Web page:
As a lettings specialist, offering support to both tenants and landlords, we’re often asked about lawful evictions. There are so many nuances and factors affecting eviction, that we decided it would be helpful to answer some of the most common eviction related questions. 

Can I be evicted for having a cat or dog in the UK?

We are regularly asked if tenants can be evicted for having a cat, dog or other pet. There’s a reason why this question is asked so commonly, and that’s because the answer, frustratingly, is “it depends.”

Before we get into the heart of this question, it’s important to caveat this article. Current proposals to legislative changes suggest that it is discriminatory against pet owners to choose tenants based on whether they have pets or not. 

If the pet is ‘appropriate’ for the property – for example, three large dogs in a studio flat would be inappropriate for the health and wellbeing of the dogs – then this might provide a landlord with reasons to refuse the tenancy. Some flats have headleases that don’t allow pets, but this might also become discriminatory under the Rental Reform Bill.

Currently, a landlord has to have ‘good reason’ to refuse a pet – regardless of whether there is a pet clause in the Tenancy Agreement, as that is now considered an unfair term. Landlords must provide this reason within 28 days of a tenant request, and they cannot unreasonably refuse a tenant’s request.

On top of this, if the pet’s behaviour is ‘anti-social’ then an eviction could come about through a separate contract term.

Keeping pets in rented accommodation is all about the individual agreement between tenant and landlord, usually in advance of the original tenancy. It all centres on permission. If tenants have cats, dogs or other pets without permission, they can be evicted using a Section 8 notice.

Pets may cause damage and this means many landlords include ‘no pet’ clauses in the tenancy agreement. Therefore, tenants need to check the agreement in the first instance. Additionally, just because you’ve been allowed a pet to date, doesn’t mean that the landlord can’t change their mind – for example, if your landlord receives complaints about your dog barking, they may change their mind. Many landlords who allow pets will have something in the tenancy about revoking this permission if deemed necessary.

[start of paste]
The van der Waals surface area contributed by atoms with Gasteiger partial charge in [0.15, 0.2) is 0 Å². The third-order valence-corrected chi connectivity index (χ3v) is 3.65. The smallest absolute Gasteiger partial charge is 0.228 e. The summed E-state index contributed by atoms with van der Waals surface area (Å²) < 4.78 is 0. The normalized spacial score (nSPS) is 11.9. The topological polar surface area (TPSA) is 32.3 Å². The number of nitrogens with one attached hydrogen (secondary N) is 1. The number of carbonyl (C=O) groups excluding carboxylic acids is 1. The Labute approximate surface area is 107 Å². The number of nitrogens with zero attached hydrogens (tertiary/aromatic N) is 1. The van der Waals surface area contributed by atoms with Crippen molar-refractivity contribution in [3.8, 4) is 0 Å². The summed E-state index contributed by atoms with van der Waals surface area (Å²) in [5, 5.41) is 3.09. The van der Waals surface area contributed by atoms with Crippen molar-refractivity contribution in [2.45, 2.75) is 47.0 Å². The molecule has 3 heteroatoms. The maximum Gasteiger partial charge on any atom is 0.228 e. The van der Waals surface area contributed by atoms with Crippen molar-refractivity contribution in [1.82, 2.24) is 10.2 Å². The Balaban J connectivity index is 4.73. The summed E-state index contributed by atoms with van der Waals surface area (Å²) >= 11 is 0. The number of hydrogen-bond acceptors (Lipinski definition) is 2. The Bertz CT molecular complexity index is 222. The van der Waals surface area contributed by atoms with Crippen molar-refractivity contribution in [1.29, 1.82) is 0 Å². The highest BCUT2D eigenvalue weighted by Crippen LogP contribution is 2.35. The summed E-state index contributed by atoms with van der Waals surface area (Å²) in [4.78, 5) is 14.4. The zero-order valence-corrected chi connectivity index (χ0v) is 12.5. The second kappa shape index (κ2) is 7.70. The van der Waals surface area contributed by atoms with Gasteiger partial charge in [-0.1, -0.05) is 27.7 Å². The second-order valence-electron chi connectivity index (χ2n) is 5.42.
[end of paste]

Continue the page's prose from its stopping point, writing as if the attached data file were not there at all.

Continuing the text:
Many rental properties, especially apartments and flats, are leasehold. These also often have additional stipulations on pet ownership. As such, to understand if you can be evicted for having a cat or dog in the UK, it’s important to get individual advice from your letting agent.



Can I be evicted for anti-social behaviour?

Landlords unfortunately face the issue of anti-social behaviour with some tenants. Anti-social behaviour is broad, but is defined as “… behaviour by a person which causes, or is likely to cause, harassment, alarm or distress to persons not of the same household as the person.” Things such as excessive noise or vandalism can be classed as anti-social behaviour. 

Private tenants can be evicted for anti-social behaviour, especially where the tenancy agreement specifies this. The landlord can use a Section 8 notice. They will need to follow a process which typically includes a four week notice period.

Eviction for anti-social behaviour is not always straightforward and we strongly recommend landlords use lettings agents to carry out pre-tenancy checks to reduce the risk of anti-social tenants to prevent the need for eviction down the line. 

Bear in mind that this question is quite distinct from ‘can a homeowner be evicted for anti-social behaviour’. Anti-social homeowners, rather than tenants, can be reported to the police and environmental health, but court proceedings are rare.